Sunday 23 June 2024

Netflix And Chill: Army Of Thieves (2021)

I know that some people rushed to see this when it first landed on Netflix, but I don't know why. A prequel spin-off from Army Of The Dead, focusing on one of the supporting characters in that film, and directed by the actor who played/still plays that character, there was nothing here that made me consider this a priority. I'm glad I finally got around to it now though, and I can tell everyone else that this is actually quite a bit better than the film that spawned it.

Matthias Schweighöfer is Ludwig Dieter, a mild-mannered man who maintains very strict order in his life while spending his spare time mastering the art of safe-cracking, in theory. He dreams of breaking in to four legendary safes, a quartet of huge devices that become increasingly difficult to break into when approached in a certain order, and he has the chance to turn his dream into a reality when he's approached by a group of criminals, helmed by Gwendoline Starr (Nathalie Emmanuel). But the chance to make his dream comes true also comes with the chance of everything turning into a nightmare.

Clocking in with a runtime of just over two hours, because of course it does, the most pleasant surprise about Army Of Thieves is how well it moves through the fairly silly plot, helped by a decent mix of characters and a few fun set-pieces. Writer Shay Hatten keeps the growing zombie threat from Army Of The Dead simmering away in the background, but sensibly focuses on this as an amusing crime caper, centred on an entertainingly nervy and ill-prepared main character.

Schweighöfer is great in the main role, making it easy to remember why his character was such a standout in the previous film. As awkward with people as he is comfortable with lock mechanisms, he's allowed to be the kind of criminal that viewers can easily root for, in it more for the challenge than any big payday, and aiming to get things done with a minimum of fuss or casualties. Emmanuel is an enjoyable screen presence, and she does well enough in her main role here, although it's hard to view her as a strong leader when the cracks in the team start to show. Stuart Martin is the mean and moody one, abd both Guz Khan and Ruby O. Fee are there to be placed in difficult positions as things become more strained. Jonathan Cohen is the determined cop who is always just one step behind, as expected, and there is an end scene that presents the expected cameos reminding everyone of where these events have been leading.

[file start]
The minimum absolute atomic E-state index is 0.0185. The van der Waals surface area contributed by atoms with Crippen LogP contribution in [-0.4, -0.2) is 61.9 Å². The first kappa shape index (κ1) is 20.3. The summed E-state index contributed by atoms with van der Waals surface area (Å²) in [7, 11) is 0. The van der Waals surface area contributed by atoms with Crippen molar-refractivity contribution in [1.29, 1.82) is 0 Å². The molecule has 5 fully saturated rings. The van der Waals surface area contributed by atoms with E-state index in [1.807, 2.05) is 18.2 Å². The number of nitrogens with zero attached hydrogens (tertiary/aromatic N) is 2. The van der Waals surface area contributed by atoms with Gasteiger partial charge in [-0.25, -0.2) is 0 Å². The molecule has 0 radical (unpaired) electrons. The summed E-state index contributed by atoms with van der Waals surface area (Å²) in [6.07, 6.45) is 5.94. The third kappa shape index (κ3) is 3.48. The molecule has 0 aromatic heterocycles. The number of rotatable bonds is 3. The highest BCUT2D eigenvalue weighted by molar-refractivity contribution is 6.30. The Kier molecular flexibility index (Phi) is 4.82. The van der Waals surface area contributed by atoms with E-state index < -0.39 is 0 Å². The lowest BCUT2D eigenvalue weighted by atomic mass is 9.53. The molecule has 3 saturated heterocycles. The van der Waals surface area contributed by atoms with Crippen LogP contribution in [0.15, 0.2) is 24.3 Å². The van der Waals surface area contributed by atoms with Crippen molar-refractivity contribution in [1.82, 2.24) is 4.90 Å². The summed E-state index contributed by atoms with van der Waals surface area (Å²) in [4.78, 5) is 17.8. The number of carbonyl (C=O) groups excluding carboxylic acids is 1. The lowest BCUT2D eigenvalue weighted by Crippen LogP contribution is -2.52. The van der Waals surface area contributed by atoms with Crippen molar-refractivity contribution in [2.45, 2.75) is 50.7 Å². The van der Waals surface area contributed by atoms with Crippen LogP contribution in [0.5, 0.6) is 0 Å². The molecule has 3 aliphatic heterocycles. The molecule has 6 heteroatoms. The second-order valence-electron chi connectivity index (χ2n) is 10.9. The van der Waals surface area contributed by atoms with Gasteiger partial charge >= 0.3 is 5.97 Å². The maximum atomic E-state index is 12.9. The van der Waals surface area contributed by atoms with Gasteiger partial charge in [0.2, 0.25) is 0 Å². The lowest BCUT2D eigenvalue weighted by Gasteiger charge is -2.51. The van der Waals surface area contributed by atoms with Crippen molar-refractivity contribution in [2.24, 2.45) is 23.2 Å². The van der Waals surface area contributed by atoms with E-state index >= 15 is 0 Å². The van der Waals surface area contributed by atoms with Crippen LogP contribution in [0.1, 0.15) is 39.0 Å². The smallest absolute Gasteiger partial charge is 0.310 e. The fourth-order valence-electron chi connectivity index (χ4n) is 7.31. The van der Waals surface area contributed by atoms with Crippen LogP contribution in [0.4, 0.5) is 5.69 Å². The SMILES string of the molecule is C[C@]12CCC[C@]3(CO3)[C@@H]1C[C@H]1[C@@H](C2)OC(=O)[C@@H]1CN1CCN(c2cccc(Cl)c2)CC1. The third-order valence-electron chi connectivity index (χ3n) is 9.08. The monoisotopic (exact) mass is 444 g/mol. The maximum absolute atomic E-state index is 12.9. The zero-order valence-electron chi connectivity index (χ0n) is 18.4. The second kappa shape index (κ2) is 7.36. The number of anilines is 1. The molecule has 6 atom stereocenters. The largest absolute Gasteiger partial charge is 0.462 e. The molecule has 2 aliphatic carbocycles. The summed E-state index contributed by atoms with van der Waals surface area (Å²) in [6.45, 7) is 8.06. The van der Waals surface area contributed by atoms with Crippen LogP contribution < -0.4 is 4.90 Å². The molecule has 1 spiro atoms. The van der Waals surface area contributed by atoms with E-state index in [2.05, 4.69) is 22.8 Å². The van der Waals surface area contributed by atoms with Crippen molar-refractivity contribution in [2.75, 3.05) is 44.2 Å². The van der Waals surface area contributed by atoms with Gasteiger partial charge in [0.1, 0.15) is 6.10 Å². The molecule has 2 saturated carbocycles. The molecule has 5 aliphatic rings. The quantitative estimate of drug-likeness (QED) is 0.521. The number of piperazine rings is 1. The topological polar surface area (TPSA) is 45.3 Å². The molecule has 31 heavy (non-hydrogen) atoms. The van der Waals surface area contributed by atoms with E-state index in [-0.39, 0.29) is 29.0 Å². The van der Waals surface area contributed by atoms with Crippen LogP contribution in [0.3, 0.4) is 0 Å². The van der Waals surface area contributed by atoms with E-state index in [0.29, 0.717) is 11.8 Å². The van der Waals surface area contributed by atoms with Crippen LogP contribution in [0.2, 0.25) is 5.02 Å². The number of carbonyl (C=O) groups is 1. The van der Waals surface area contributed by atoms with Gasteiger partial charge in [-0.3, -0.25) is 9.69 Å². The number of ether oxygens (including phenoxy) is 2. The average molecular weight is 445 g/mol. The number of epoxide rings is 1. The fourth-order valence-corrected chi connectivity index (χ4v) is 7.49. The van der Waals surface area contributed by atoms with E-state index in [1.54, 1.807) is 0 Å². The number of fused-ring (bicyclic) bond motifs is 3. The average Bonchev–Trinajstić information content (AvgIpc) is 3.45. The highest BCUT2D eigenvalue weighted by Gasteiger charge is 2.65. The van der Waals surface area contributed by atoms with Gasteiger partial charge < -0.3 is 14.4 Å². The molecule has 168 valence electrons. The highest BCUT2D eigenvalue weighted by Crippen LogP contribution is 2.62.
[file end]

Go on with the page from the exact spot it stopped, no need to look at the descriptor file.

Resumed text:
Aside from his acting onscreen, Schweighöfer also deserves some credit for his direction. This isn't his first feature, but all of his previous films have been co-directed with Torsten Künstler, which makes this his first solo outing. I'm sure he was given a lot of support and guidance by those who wanted to keep this in line with Zack Snyder's movie (and that support no doubt includes Snyder himself potentially offering some pointers), but Schweighöfer manages to deliver something that feels in line with the previous film in this series without ever being slavishly devoted to it. It's a character piece, it's a comedic crime film, it's a fun adventure. It's not a film that needs to keep reminding you of every detail and overcooked style of what preceded it.

Absolutely disposable stuff, admittedly, but I certainly enjoyed it enough while it was on. And I'd certainly be more keen to watch another film about this character than I would to watch another zombie-filled Snyder movie at this point.


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  1. I'm usually down for a heist movie.

    1. Be warned, the heist element isn't as well-planned and presented as it is in other films like this one.